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During longer periods of time, the President must provide to Congress in writing his or her reasons for continuing control of the MPD. This control can be extended at any time beyond 30 days if either the emergency continues or if Congress passes a law ordering it.

During this nature of emergency, the MPD are considered a federal law enforcement agency. As the American Civil War raged on, U.S. President Abraham Lincoln took a personal interest in the formation of a regular police force for the U.S. capital.

Washington had quickly filled with soldiers, government employees, and citizens hoping to cash in on the war. The crowds, crime, and the constant threat of enemy spies, had made the capital into a rowdy city barely under control.

After the formation of the Metropolitan Police and its governing Board of Commissioners by Act of Congress, signed into law by President Lincoln on August 6, 1861, Lincoln dispatched a member of the board to study the New York City Police Department and its structure. The Metropolitan Police replaced previous law enforcement organizations.

Before the formation of the District in 1801, county constables had jurisdiction over the area, along with the comparatively developed police force for the City of Alexandria. Yet another force, the 16-member Auxiliary Guard of the City of Washington, was established by Act of Congress in August 1842, purportedly because President John Tyler had been burned in effigy, and had rocks thrown at him on the White House grounds.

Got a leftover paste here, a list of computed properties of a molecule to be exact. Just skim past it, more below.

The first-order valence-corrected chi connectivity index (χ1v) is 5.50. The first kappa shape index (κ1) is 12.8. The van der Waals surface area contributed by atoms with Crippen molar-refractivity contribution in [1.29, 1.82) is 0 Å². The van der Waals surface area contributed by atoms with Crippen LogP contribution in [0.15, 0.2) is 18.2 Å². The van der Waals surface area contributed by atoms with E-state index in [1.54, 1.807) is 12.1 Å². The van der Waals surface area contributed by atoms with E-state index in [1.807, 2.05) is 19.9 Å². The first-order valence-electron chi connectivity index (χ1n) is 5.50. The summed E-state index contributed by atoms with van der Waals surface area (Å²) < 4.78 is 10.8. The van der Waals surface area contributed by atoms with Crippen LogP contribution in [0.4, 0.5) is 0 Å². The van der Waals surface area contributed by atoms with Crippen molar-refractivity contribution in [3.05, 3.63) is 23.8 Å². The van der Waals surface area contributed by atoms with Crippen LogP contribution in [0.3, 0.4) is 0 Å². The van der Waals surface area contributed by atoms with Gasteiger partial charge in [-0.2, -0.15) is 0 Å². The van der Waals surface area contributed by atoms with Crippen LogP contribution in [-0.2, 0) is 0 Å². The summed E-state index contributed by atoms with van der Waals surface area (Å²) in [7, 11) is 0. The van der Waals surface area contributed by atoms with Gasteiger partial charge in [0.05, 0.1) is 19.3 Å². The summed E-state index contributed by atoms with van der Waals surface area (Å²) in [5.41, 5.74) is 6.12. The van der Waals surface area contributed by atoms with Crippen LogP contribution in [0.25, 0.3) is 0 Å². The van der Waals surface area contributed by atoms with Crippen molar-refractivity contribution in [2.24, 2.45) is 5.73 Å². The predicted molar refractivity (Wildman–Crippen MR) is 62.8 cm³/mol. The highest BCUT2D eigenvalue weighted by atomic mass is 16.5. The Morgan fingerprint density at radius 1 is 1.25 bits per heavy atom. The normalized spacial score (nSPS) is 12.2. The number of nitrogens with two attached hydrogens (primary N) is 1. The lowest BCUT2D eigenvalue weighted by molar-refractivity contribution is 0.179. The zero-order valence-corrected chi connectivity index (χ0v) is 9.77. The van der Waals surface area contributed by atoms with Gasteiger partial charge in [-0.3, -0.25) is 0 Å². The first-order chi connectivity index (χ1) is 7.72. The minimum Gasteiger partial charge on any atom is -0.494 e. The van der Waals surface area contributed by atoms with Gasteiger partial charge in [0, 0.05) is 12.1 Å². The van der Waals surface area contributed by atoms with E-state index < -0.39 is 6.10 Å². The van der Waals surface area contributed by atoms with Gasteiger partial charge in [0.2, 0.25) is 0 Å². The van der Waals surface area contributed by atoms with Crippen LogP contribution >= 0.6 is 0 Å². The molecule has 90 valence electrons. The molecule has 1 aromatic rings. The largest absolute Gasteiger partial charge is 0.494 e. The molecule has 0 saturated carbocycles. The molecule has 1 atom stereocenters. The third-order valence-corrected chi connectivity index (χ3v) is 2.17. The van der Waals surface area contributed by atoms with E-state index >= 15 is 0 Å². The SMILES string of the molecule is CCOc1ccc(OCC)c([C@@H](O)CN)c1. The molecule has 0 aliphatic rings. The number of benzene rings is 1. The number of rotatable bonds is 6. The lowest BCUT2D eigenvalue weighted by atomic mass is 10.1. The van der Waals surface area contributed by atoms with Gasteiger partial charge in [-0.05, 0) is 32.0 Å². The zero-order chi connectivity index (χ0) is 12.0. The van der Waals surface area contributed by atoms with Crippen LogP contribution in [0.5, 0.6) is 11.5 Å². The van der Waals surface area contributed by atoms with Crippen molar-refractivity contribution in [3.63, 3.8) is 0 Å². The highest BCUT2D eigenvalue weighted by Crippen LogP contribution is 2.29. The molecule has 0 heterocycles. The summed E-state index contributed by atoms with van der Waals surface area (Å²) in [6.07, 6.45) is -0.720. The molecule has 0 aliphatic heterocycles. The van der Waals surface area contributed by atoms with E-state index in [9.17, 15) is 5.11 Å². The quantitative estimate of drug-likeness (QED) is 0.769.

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(The Militia of the District of Columbia was created in the Assumption Act of May 3, 1802, active as peacekeepers within the District but tasked with defending the federal government, and commanded directly by the President as a military force, not law enforcement.) Today's badge has changed little from the original. The Metropolitan Police Board unanimously chose one of its members, William Benning Webb who was commissioned as a Major in the army, to serve as the first Chief of Police, the formal title being “Major and Superintendent”.